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Piffaro - Introductions

The music, instruments, and activities of Piffaro, The Renaissance Band

Introduction to Piffaro, the Renaissance Band
Under the direction of Artistic Directors Joan Kimball and Bob Wiemken, the world renowned pied-pipers of Early Music present an annual subscription concert series in the Philadelphia region; tour throughout the United States, Europe, Canada and South America; and appear as performers and instructors at major Early Music festivals. Recordings are a significant part of the ensemble’s work, and 16 CDs have been released since 1992, including 4 on the prestigious label Deutsche Grammophon/Archiv Produktion label. Please note that the music samples were not recorded at the same time and location as the photos, so instrumentation and musician lineup may vary.
Or udite el buono horare (Anonymous, early 16th c. Italy)
Ay, ay, ay, tres veces (Anonymous, 16th c Spain)

Concert at Christ Church Christiana Hundred in Greenville, DE

Introduction to Instruments of the Renaissance
Piffaro delights audiences with highly polished recreations of the rustic music of the peasantry and the elegant sounds of the official wind bands of the late Medieval and Renaissance periods.  Its ever-expanding instrumentarium includes shawms, dulcians, sackbuts, recorders, krumhorns, bagpipes, lutes, guitars, harps, and a variety of percussion — all careful reconstructions of instruments from the period. 

The Laughing Bird sings Cipriano de Rore madrigals at Trinity Center for Urban Life Piffaro in Philadelphia, PA

Greg Ingles introduces the slide trumpet, sackbut, and loud band

Alons ferons barbe (Loyset Compere, c. 1445-1518)
Shawm
The Renaissance shawms that Piffaro play are double reed instruments that are thedirect ancestors of the modern oboe and English horn. They can trace their own ancestry back centuries to ancient Egypt, and have many cousins in the realm of folk music. With their large bells, they are brighter in timbre than their descendents, and were one of the primary instruments played by the 15th and 16th century wind bands.

Christa Patton intruduces the shawm

Deus in adiutorium meum intende (Juan Gutierez de Padilla, c. 1590-1664

Joan Kimball introduces the douçaine

Krumhorn
The krumhorn is a capped double reed instrument, with the reed hiddenunderneath a cap through which the player directs the air. Its name is derived from its curved shape (krum means “curved” in German). Since the player’s lips never touch the reed to manipulate it, there is no possibility of loud/soft dynamics, and the range is limited to nine notes. While very popular during the Renaissance, it spawned no off-spring and went out of favor in the 17th century.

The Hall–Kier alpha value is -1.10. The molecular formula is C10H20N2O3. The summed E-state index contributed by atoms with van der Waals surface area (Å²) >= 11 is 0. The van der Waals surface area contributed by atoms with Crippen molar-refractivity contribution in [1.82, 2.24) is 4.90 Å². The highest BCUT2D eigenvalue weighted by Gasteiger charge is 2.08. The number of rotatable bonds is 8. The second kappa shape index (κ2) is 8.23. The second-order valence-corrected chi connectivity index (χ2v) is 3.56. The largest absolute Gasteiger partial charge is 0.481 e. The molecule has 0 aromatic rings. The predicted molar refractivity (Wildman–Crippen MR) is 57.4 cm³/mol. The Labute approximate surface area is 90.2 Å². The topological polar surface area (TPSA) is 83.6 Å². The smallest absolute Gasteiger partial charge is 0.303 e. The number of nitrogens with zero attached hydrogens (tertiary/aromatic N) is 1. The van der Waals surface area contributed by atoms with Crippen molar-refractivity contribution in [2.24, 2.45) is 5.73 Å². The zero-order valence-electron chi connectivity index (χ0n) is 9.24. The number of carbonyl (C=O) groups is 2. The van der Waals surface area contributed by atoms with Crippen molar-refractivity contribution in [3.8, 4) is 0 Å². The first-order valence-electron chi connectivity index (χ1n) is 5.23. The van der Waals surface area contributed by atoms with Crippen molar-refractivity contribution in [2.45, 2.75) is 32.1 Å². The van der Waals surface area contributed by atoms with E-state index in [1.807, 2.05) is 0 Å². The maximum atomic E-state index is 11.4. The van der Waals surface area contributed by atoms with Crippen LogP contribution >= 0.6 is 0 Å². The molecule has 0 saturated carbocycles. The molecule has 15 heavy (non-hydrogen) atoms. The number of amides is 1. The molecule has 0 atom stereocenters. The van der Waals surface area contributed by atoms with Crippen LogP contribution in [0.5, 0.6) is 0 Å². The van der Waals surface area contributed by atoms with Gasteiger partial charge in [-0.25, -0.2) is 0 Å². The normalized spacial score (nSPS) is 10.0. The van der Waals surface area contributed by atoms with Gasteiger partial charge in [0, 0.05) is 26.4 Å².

Joan Kimball introduces the krumhorn.

Presulem sanctissimum (Forster)
Dulcian
The dulcian, an early double reed instrument, is the direct ancestor of the modern bassoon. It was invented sometime in the early to mid 16th century, and with its doubled-over bore, it turned out to be a useful and flexible instrument that became the bass instrument of the 16th century windbands. It was played extensively throughout Europe well into the 17th century, frequently doubling the bass singers in church choirs.

Robert Wiemken introduces the dulcian

Bagpipe
The bagpipe is common to just about every western culture, and its origins go back to Sumeria and ancient Greece. With a bag and a separate blowpipe, this allows the instrument to create a continuous sound and for the air to go through more than one pipe at a time. Most bagpipes have a chanter to create the melody and one or two drones that provide a single note, creating a rudimentary harmony with the melody. Bagpipes came in a wide variety of sizes, pitches and volume level in the Renaissance period.

Tom Zajac introduces the bagpipe.

Tant que notre argent dure
Recorder
The recorder, a kind of whistle mouthpiece flute, comes from a family with an ancient lineage found in most cultures of the world. It became an extremely popular instrument in the Renaissance, and its sizes grew from the alto and tenor of the late medieval period, to a extended family ranging from the sopranino to the contrabass four octaves lower. The wind bands of the day played recorders in addition to their shawms, dulcians and sackbuts, and the players at Henry VIII’s court had a collection of 76 recorders at their disposal!

Priscilla Herreid (Smith) introduces the recorder